Hugh Padfield, whose family has been running the 240-acre Park Farm since 1914, gesê: ‘We are horrified by the scenes of a herdsman hitting cows. It is totally unacceptable. The member of staff involved was recently hired, we have taken disciplinary action and he will be leaving the farm

    Egter, the owners of the business say they are ‘horrifiedby video evidence of the behaviour of one herdsman, who has been sacked, however they reject the other allegations.

    The Animal Justice Project showed the footage to veterinary and welfare experts, including Professor emeritus of Ecology and Evolutionary Biology at the University of Colorado, Marc Bekoff.

    Hy het gesê: ‘It is never acceptable to hit and kick farmed animals, particularly when they have nowhere to go, as viewed in this footage.

    ‘Cows can discriminate between people who handle them roughly and who are gentle with them.

    Veterinarian, Dr Molly Vasanthakumar, said the footage of lame cows was ‘most likely exacerbated by the long waiting times in the slurry-filled concrete collecting yards and passages prior to milking’.

    Sy het bygevoeg: ‘On this particular farm, calves are kept in individual small pens, with no contact to other animals other than through the bars. It is impossible to see how young, inquisitive animals are expected to display natural behaviours in those conditions.

    Images showed the calves being manhandled during so-called debudding, which involves removing their horns with a hot iron

    Images showed the calves being manhandled during so-called debudding, which involves removing their horns with a hot iron

    Animal Justice Project founder, Claire Palmer, gesê: ‘Footage captured on this multi award-winning organic dairy is in stark contrast to the image portrayed by the farm.

    ‘Callous kicking, slapping, pons, yelling and swearing at cows; the desperation and anguish of calves who cried for days after being separated from their mothers; and the pitiful individual housing afforded to youngsters for up to a month post-separation preventing play and other normal, social behaviours.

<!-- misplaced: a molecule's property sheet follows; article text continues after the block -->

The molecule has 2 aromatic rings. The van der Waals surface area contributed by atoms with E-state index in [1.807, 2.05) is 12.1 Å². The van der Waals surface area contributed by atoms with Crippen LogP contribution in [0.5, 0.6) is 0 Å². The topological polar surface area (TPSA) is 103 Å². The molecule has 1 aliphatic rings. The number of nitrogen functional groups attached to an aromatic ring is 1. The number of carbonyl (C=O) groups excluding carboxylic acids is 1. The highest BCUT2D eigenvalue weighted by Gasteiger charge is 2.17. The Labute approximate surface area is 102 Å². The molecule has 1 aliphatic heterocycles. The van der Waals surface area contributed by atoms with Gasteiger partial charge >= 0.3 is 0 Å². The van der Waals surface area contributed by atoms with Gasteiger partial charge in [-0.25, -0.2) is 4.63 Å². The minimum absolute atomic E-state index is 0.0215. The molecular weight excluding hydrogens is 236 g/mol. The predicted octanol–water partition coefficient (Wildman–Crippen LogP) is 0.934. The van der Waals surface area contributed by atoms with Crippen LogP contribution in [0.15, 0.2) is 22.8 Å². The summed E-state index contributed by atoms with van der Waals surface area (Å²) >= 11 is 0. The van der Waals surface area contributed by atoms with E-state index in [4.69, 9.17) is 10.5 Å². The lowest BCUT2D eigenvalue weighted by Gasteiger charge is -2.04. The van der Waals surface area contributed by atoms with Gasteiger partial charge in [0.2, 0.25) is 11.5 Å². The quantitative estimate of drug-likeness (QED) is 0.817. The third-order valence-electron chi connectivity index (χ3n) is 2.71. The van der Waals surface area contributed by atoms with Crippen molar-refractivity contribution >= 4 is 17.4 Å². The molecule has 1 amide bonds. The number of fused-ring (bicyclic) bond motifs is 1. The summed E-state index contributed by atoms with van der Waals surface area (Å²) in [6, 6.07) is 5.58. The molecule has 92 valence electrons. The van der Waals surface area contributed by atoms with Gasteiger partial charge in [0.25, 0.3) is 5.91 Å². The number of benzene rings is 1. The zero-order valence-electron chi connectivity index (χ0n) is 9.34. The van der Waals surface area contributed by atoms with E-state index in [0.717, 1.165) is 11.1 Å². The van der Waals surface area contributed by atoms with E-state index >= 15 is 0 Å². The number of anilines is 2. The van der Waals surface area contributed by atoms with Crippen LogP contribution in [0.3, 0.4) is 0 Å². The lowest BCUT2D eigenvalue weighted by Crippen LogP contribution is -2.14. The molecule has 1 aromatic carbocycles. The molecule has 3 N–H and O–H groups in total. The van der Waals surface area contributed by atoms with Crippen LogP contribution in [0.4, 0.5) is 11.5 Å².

Hugh Padfield, whose family has been running the 240-acre Park Farm since 1914, gesê: ‘We are horrified by the scenes of a herdsman hitting cows. It is totally unacceptable. The member of staff involved was recently hired, we have taken disciplinary action and he will be leaving the farm.

    ‘Our ethos is to be open, vriendelik, accessible and honest in everything we do, which is why the farm has public viewing areas.

    ‘Our aim is to maintain the highest standards of welfare on our farm and we expect our staff to adhere to these standards at all times.

    Mr Padfield, said the video footage gave a misleading view of its activities.

    A member of staff was seen slapping, pons, and kicking cows in the face; as well as hitting them with plastic pipes around their hindquarters, legs and udders

    A member of staff was seen slapping, pons, and kicking cows in the face; as well as hitting them with plastic pipes around their hindquarters, legs and udders

    ‘The newly separated calves are kept in individual pens to make sure that they are drinking their full allocation of milk each day. When we are confident that they are strong then they are moved into larger pens with other calves of a similar age,’ hy het gesê.

    ‘We keep lame cows separately in the central loose-bedded area, which one of the cameras filmed. This area is overlooked by a viewing area. The cows have to be walked out of this area to be examined by the vet who visits regularly.

    ‘Dehorning is carried out to stop cows injuring each other. Whenever we do this it is carried out under local anaesthetic and under veterinary guidance.

    He said the reason bull calves have been sent for slaughter, rather than reared for beef, is because of an outbreak of bovine TB. This explanation was rejected by the welfare group.

    Mr Padfield added: ‘We are concerned that this footage, which is highly edited to mislead, selectively chosen and portrayed with no context, does not represent what happens on our farm on a daily basis, where animal welfare is at the heart of all we do.